The young ones have short attention spans, so his goal is mainly to have them keep the instrument playing as long as possible. With the other children, they can play and then you have a conversation, he says.

At the end of the classes, Fogg introduces students to constructive criticism.

“I want them to be specific, rather than just say it was good or bad,” he says.

Fogg, who used to practice six hours a day, is trying to work his own practice time up to four hours a day – although it’s tough during vacation when he’s lucky to get one. Nonetheless, he’s been doing some music arrangements and composing, writing his first voice arrangement and learning other instruments.

After a recent recording session, where musicians had taped tunes for UNH, Fogg and some other musicians held an informal jam session.

On the tape, Fogg is playing his piano while singer Julie Hardy belts out “My Foolish Heart”.

“This one really makes me smile,” he says. “There was no rehearsel, no nothing. It was the best thing we did.”

The Music Still Plays

From a UNH scholarship announcement

Jazz Pianist Tommy Gallant is gone now, spirited away all too quickly in September, 1998, in his 63rd year of life. While the world of jazz in the Seacoast Region lives on, his absence is profoundly felt by the large circle of musicians, students, and fans who were central to his existence.

Gallant’s family, friends, and admirers have established a scholarship fund at UNH to ensure Gallant’s musical and educational legacy lives on by fostering future musicians. Through memorial contributions and the proceeds from a musical tribute to Gallant last spring, the endowed fund quickly grew to more than $50,000. Income from the fund will provide scholarships to students with financial need who demonstrate the values of jazz feeling, imagination, historical awareness, and commitment which were exemplified by Tommy Gallant.

Gallant, like many of his friends, lived to perpetuate the language of jazz. He was a great believer in the small jazz club, and along with the Tommy Gallant Trio and the Tommy Gallant All-Stars, was a regular performer at the Press Room and The Metro in Portsmouth, and at Saunder’s in Rye Harbor. He also entertained at private parties in the Seacoast Region and donated time to play for nursing home residents and school children.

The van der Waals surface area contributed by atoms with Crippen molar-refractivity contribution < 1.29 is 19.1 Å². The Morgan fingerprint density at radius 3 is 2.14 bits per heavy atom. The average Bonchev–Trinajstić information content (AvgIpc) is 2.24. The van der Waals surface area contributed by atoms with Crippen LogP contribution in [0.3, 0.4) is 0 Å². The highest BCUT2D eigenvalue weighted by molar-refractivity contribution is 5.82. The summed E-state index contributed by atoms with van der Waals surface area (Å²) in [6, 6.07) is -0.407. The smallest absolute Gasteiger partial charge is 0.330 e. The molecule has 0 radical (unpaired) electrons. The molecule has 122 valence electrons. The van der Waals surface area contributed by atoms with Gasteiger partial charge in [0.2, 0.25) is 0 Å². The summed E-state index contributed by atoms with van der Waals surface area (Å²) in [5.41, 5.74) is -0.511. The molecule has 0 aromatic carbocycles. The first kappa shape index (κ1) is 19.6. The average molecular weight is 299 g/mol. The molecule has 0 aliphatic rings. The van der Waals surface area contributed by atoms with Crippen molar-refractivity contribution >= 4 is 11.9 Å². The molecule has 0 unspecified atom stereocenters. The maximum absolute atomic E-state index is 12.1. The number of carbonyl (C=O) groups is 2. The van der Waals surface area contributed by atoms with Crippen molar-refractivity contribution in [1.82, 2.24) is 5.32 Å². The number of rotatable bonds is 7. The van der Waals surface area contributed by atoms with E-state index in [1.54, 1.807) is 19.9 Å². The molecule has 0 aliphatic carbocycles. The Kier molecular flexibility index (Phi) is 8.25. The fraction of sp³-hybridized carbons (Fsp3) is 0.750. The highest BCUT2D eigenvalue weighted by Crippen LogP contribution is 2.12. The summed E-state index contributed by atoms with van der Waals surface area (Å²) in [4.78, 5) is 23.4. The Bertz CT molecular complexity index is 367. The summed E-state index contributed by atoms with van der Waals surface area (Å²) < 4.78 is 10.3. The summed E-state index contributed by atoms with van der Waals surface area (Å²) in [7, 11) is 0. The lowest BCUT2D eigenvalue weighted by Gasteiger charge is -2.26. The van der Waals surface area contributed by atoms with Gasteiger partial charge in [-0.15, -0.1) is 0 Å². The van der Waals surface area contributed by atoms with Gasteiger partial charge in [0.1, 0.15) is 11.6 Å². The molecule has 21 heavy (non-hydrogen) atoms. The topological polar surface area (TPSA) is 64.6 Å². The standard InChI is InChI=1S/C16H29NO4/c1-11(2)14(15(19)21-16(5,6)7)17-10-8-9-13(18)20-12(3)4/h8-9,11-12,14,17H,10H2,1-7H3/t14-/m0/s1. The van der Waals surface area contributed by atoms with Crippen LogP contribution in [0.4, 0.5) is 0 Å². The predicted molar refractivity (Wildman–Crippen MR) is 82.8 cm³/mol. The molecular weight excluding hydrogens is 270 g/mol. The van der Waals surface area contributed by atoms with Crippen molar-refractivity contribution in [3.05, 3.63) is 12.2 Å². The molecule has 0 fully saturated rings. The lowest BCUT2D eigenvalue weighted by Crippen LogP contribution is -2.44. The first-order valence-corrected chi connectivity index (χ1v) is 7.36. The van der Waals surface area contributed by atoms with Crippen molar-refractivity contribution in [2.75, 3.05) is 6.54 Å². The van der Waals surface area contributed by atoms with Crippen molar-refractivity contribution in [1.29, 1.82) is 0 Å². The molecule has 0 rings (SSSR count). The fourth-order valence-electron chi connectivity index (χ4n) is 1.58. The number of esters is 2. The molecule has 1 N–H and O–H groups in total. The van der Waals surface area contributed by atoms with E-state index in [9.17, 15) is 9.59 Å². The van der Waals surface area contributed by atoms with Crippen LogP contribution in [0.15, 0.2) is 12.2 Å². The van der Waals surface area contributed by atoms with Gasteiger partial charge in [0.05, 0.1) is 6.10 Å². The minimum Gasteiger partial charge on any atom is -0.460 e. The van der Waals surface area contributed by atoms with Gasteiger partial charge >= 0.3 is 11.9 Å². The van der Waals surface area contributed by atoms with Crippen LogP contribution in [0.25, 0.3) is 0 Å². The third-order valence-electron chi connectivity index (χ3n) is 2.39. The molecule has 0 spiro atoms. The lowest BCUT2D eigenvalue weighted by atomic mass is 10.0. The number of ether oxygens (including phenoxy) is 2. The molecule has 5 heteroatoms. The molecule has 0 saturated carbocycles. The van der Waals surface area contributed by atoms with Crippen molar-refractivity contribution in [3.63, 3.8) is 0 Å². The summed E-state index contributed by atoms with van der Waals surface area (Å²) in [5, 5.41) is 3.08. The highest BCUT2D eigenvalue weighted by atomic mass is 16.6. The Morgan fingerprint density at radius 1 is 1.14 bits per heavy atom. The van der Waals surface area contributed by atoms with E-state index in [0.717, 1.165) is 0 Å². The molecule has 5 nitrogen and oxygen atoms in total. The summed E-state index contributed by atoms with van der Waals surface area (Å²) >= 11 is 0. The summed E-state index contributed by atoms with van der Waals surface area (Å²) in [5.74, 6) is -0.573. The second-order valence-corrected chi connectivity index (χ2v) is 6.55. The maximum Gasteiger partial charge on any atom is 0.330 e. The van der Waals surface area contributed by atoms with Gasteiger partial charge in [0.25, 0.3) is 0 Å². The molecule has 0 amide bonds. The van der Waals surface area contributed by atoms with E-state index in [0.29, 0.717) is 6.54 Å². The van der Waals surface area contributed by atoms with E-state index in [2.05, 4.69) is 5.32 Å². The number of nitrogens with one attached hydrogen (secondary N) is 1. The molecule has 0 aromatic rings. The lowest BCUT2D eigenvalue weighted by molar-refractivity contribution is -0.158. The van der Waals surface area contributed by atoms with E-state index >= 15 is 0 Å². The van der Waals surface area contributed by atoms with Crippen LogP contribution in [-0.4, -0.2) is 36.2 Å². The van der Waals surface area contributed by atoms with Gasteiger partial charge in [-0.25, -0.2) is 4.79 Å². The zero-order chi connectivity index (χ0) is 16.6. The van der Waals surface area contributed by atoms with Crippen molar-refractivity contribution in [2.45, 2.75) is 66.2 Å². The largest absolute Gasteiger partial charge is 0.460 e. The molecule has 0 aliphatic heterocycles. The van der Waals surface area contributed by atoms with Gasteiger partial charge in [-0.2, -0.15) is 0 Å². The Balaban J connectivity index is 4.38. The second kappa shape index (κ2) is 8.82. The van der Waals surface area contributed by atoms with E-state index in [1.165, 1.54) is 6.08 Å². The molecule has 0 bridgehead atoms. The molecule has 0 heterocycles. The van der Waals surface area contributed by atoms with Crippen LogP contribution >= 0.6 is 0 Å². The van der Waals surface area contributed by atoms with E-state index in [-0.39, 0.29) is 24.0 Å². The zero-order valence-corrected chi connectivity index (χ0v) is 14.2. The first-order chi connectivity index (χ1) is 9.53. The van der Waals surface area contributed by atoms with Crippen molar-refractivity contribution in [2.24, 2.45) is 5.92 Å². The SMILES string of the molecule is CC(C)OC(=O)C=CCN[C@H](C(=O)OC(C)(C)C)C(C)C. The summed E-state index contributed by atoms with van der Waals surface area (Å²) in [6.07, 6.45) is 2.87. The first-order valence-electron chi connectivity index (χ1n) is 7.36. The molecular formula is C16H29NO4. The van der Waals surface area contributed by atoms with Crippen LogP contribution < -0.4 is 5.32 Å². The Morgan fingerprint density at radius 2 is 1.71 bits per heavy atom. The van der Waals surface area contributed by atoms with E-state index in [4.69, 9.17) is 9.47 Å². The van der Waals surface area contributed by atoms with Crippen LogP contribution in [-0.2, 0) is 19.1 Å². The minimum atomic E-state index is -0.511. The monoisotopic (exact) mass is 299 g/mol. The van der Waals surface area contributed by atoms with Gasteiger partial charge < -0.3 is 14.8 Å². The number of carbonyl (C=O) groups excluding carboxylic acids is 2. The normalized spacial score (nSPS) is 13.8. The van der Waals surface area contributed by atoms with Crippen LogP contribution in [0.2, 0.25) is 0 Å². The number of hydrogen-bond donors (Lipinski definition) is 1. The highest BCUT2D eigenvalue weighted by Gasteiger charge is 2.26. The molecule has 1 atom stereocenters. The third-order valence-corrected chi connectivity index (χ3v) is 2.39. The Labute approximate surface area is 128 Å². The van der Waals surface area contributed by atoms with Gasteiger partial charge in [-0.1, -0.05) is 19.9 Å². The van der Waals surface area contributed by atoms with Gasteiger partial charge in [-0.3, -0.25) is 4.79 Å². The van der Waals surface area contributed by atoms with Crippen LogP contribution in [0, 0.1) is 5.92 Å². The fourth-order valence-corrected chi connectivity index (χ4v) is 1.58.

“He was completely unselfish. He played in any venue, and his music moved the average person as much as the jazz afficianado,” says David Seiler, director of the UNH Jazz Band.

When the Portsmouth Jazz Festival floundered in 1996, Gallant and Seiler revived the tradition by establishing the summer Seacoast Jazz Festival in Prescott Park that same year, attracting New England’s finest jazz artists and this past summer, the world-renowned trumpet player Bobby Shaw. The two also founded the annual Harry Jones, Jr. Memorial Scholarship Fund, an annual concert which raises money for music students.

The less visible but equally vibrant legacy of Tommy Gallant continues in the music of his many students, who remember him as an inspiring, gifted teacher who was generous with his time and talent. Gallant taught at the Berklee College of Music, at Phillips Exeter Academy, and at the University of New Hampshire, through courses, workshops, and informal music events.

The first Gallant Scholarship recipient, Matthew Fogg, a junior music education major from Biddeford, Maine, has a special connection to Gallant. When Fogg was a freshman in high school, Gallant visited the school to play for students. “He was absolutely the first jazz pianist I ever heard play; he was amazing. I was so impressed that I dropped the trombone, which I was lousy at anyway, and started taking piano lessons,” Fogg says.

Today Fogg is an accomplished jazz pianist who would like to teach or go on to graduate school for music. He says the scholarship enables him to “work less and practice (the piano) more.”

“I feel very honored to receive the scholarship. Not only was Tom a great piano player, he was a great guy and very open and receptive to helping students,” Fogg says. “I’m especially honored because I’m the first recipient, and I knew Tom.”

In the lives of young musicians like Matthew Fogg, and in the vibrant Seacoast jazz scene, the Gallant spirit lives on.